HONG KONG, Feb 6 (Reuters) - The Hong Kong Monetary Authority will move administration of the interbank lending process to the Treasury Markets Association from the banks’ lobby group, it said on Wednesday, as authorities worldwide scrutinise the troubled procedure.
Hong Kong’s de facto central bank also said it was phasing out Hibor rates with little demand such as the four-, six-, eight- and nine-month rates, it said in a statement.
“The enhancements to the Hibor fixing process introduced by the HKMA today would help improve significantly the transparency and robustness of the Hibor fixing mechanism,” a HKMA spokesman said in the statement.
The Treasury Markets Association is an industry group headed by the chief executive of the HKMA, and includes top executives from banks and the head of Hong Kong’s Securities and Futures Commission.
The HKMA will also set up a code of conduct, it said, and institute a surveillance and governance structure.
HKMA is investigating possible misconduct by UBS over its submission of interbank rates, as part of a wider probe by central banks worldwide into the rate-setting process.
UBS has already agreed to pay $1.5 billion for its role in the Libor scandal. Royal Bank of Scotland will be hit with fines of almost 400 million pounds ($627 million) on Wednesday in connection with the scandal, according to sources familiar with the situation.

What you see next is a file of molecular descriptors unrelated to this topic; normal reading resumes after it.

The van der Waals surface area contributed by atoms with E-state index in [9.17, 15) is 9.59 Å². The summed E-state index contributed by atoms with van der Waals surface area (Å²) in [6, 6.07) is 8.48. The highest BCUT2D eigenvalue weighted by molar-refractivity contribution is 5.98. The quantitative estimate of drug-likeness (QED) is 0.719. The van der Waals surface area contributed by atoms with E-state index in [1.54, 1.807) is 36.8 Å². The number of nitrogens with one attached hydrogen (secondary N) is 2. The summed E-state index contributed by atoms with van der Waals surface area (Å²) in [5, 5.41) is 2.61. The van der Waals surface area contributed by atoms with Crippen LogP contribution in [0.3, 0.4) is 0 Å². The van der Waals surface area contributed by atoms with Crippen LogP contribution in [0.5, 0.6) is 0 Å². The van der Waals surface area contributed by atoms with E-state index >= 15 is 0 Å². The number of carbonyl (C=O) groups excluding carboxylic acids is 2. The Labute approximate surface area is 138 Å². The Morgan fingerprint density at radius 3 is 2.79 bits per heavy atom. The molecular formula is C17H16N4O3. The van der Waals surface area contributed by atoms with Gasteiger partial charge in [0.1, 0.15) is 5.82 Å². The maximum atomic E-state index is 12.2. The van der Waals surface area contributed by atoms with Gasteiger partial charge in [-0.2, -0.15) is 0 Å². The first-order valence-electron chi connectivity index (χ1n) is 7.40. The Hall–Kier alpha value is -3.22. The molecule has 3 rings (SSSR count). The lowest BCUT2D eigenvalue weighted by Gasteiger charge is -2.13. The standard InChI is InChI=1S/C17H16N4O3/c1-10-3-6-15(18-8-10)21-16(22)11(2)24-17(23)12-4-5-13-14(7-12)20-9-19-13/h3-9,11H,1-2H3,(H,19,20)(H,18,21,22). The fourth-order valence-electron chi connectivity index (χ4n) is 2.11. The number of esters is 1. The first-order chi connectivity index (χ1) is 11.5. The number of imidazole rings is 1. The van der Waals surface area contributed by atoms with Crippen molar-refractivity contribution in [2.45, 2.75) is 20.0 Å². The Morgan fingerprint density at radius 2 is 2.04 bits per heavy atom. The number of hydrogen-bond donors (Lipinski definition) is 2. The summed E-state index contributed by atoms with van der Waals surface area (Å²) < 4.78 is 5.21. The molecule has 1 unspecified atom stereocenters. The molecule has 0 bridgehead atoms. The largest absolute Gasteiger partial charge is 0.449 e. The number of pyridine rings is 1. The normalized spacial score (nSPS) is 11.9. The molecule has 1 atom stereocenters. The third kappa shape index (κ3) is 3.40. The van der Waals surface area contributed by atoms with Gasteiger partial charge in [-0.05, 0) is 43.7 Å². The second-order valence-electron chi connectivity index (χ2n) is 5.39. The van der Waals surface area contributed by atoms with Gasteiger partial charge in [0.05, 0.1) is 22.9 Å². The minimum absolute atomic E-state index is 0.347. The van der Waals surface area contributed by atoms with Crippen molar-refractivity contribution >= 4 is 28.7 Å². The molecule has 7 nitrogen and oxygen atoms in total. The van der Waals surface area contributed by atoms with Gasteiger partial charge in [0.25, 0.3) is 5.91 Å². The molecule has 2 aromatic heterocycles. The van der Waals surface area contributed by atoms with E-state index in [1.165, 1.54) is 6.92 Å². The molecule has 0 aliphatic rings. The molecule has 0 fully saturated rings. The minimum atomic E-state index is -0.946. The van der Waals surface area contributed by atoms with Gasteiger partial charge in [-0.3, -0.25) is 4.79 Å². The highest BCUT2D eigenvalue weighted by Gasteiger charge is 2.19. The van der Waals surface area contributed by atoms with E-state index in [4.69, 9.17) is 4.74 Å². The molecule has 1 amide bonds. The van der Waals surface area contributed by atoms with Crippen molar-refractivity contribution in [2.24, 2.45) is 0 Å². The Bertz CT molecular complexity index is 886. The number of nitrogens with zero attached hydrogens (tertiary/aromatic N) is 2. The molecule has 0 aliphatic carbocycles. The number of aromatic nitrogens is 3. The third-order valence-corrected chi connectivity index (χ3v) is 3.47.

Besides Hong Kong, the Monetary Authority of Singapore is also investigating the possibility of manipulation of the Singapore benchmark rate (Sibor).
Both Hibor and Sibor are similar to Libor, their better-known London equivalent, and represent an average of the rates submitted by banks at which they are prepared to lend to each other.
In the two Asian cities, the rates are primarily used as a reference for pricing mortgages and other financial products as their cash-rich banks rarely need to depend on short-term interbank lending to raise funds.